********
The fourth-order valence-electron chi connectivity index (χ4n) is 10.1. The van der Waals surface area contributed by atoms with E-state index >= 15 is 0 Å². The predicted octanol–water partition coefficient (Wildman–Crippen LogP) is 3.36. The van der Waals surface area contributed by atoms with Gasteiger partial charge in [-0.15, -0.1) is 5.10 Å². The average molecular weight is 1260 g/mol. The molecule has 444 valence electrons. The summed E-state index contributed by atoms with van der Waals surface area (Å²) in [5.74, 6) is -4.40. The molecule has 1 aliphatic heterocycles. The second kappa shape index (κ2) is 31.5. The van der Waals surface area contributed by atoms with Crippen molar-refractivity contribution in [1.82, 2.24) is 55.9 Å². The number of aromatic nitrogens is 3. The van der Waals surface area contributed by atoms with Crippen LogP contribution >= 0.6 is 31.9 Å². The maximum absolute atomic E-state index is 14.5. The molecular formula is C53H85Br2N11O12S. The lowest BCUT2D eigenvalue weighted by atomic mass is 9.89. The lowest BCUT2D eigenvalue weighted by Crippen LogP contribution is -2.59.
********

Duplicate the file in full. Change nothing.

The fourth-order valence-electron chi connectivity index (χ4n) is 10.1. The van der Waals surface area contributed by atoms with E-state index >= 15 is 0 Å². The predicted octanol–water partition coefficient (Wildman–Crippen LogP) is 3.36. The van der Waals surface area contributed by atoms with Gasteiger partial charge in [-0.15, -0.1) is 5.10 Å². The average molecular weight is 1260 g/mol. The molecule has 444 valence electrons. The summed E-state index contributed by atoms with van der Waals surface area (Å²) in [5.74, 6) is -4.40. The molecule has 1 aliphatic heterocycles. The second kappa shape index (κ2) is 31.5. The van der Waals surface area contributed by atoms with Crippen molar-refractivity contribution in [1.82, 2.24) is 55.9 Å². The number of aromatic nitrogens is 3. The van der Waals surface area contributed by atoms with Crippen LogP contribution >= 0.6 is 31.9 Å². The maximum absolute atomic E-state index is 14.5. The molecular formula is C53H85Br2N11O12S. The lowest BCUT2D eigenvalue weighted by atomic mass is 9.89. The lowest BCUT2D eigenvalue weighted by Crippen LogP contribution is -2.59.